Thyroid Eye Disease: Navigating the New Treatment Landscape

Chrysoula Dosiou; Andrea Lora Kossler

Disclosures

J Endo Soc. 2021;5(5) 

In This Article

Background

TED is an unpredictable autoimmune inflammatory disease that can be sight-threatening, debilitating, and disfiguring. Although most TED patients are hyperthyroid, in at least 10% of cases TED occurs in the setting of euthyroidism or hypothyroidism.[1] While the overall TED prevalence is about 40% in Graves patients,[2] subclinical extraocular muscle enlargement can occur in nearly 70% of adult patients with Graves hyperthyroidism.[3] The majority of patients have mild, self-limited TED, 20% to 30% of patients experience moderate/severe disease, and 3% to 5% may develop sight-threatening disease, such as CON or exposure keratopathy.[4] In a recent study of newly diagnosed Graves patients, the prevalence of concurrent mild, moderate-severe, and sight-threatening disease was 20%, 5.8%, and 0.3%, respectively.[5] Leading risk factors for TED include cigarette smoking, thyroid dysfunction, radioactive iodine treatment, female sex, and increasing age.[6,7]

The heterogeneous presentation of TED, including the timing of onset, activity, and severity, can lead to delays in accurate diagnosis, with the average time to diagnosis from symptom onset being 9 months.[8] The disease is commonly initially misdiagnosed, up to 58% of the time in a recent UK survey.[9] Finally, the varied temporal relationship between onset of TED and Graves disease (GD) can add to the challenge in diagnosis because in 23% of patients, GD develops after the diagnosis of TED.[10]

TED begins with an acute inflammatory/active phase that can last from 6 to 36 months,[11] with symptoms including dry eyes, orbital or ocular surface pain, periorbital swelling, and eyelid retraction. Some patients develop disfiguring proptosis, diplopia, and vision loss. Over time, the inflammation subsides and the patient enters a chronic phase characterized by fibrosis, which can be accompanied by permanent disfigurement and functional vision loss. Theoretically, the optimal time to initiate therapy is during the active phase,[12] as intervention then limits disease progression and visual morbidity and may decrease the need for reconstructive surgery.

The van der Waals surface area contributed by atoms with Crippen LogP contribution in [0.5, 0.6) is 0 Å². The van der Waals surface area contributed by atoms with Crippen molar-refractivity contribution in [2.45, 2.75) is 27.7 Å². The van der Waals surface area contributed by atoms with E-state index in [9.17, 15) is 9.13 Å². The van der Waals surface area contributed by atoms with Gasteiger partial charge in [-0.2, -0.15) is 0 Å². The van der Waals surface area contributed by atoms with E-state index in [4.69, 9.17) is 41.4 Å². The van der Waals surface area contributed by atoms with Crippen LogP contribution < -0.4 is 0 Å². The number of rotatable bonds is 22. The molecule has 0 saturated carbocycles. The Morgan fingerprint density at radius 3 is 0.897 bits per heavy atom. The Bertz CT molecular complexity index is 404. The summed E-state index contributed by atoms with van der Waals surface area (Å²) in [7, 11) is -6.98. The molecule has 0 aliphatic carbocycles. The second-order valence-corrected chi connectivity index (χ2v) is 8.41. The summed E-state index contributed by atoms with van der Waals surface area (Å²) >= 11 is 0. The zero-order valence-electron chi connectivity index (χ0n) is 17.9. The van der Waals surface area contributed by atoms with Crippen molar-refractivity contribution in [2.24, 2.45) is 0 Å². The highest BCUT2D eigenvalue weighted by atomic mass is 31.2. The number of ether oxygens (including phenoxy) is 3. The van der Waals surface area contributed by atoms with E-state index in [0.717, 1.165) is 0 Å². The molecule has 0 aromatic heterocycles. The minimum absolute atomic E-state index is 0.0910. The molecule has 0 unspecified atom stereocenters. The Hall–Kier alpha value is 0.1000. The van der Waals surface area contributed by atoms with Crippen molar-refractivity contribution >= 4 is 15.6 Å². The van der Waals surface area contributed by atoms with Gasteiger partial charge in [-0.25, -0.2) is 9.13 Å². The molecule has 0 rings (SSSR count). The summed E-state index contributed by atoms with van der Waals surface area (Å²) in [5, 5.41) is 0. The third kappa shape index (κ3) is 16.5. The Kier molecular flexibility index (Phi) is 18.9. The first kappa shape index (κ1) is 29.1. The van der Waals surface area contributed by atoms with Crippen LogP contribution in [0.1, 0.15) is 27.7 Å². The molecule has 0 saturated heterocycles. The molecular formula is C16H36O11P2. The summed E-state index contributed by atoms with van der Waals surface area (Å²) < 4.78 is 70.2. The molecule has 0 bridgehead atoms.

Treatment of TED lends itself to a multidisciplinary approach, since it involves significant input of both endocrinology and oculoplastic orbital surgeons. Significant advances in treatment have occurred in recent years. Discussion of the various therapeutic considerations is the focus of this manuscript. We will first review the pathophysiology of TED and its clinical assessment, then we will discuss therapeutic options for TED.

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